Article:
The Most Important Answers Are Not Asked

We don’t know what we don’t know, and to discover this blind spot, the best we can do is to ask questions. Asking a question is the key to unlock the world full of knowledge. And actually asking questions is one of the best ways that software testers can add value. It is important to note that we – testers – ask about ‘how?‘, ‘why?’ or/and ‘under what circumstances?‘.

So what are the right questions?

Questions that

      • are brought up at the right time
      • open minds
      •  challenge the listener’s knowledge base
      • challenge the way of thinking
      • make people to shift paradigms
      • create thinkers
      • bring knowledge to the table
      • expose unseen problems or root causes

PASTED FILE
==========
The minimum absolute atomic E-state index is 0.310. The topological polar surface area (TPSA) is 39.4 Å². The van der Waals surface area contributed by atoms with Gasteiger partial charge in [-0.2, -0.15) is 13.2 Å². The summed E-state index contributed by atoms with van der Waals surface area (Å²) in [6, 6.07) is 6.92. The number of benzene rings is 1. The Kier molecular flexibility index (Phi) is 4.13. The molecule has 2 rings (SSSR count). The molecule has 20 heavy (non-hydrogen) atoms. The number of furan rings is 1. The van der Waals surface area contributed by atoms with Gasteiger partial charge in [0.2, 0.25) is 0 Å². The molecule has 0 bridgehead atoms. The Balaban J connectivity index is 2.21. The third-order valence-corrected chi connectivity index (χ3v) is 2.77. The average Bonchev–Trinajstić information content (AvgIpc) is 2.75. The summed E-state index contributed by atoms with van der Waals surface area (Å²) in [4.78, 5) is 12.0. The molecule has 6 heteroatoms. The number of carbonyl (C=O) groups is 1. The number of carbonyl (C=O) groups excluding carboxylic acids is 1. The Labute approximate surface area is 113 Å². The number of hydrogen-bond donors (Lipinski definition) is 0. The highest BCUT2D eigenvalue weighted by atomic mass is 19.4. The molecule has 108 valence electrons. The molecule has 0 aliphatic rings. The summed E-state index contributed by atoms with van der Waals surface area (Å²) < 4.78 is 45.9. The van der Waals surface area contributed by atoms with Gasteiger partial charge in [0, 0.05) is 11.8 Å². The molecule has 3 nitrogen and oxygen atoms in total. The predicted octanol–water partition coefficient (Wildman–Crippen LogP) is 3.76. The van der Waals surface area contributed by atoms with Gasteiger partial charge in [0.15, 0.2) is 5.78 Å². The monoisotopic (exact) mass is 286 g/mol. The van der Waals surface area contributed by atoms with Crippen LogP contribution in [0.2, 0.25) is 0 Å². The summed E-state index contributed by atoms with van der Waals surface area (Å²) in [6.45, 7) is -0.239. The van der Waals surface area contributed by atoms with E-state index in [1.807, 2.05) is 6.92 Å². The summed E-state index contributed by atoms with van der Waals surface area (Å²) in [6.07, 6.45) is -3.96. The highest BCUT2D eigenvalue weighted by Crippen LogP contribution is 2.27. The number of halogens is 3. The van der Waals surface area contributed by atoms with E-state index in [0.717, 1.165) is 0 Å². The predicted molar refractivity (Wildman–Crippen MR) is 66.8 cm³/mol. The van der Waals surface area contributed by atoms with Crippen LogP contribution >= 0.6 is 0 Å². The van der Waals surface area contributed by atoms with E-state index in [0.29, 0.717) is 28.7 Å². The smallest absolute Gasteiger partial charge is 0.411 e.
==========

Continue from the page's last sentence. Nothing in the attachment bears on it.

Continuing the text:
Asking the right questions is an art.

The excellent, thought-provoking questions are out there, and they take a little work. But you’ll be surprised how quickly you’ll be in conversations on topics that matter, often with people who can help make a difference.

Come up with questions that other people are not asking. If you don’t know what question people are not asking, try to think about it. Typically this is the ‘what are we not considering?

Ask ‘why?‘ like a child would and don’t assume the answer. We all know that children are asking more questions than an adult. They tend to pursue more information incrementally, they don’t assume the answer beforehand, instead they wait for the answer that brings them to the next question. Just replicate child behavior.

Analogies help us to be creative, so look for them. We can make abstract connections using analogies.

Dig around the questions, because the answers might not always be straightforward. Ask for relevant information too.

Be the one who can find the most important answers by questioning.

 

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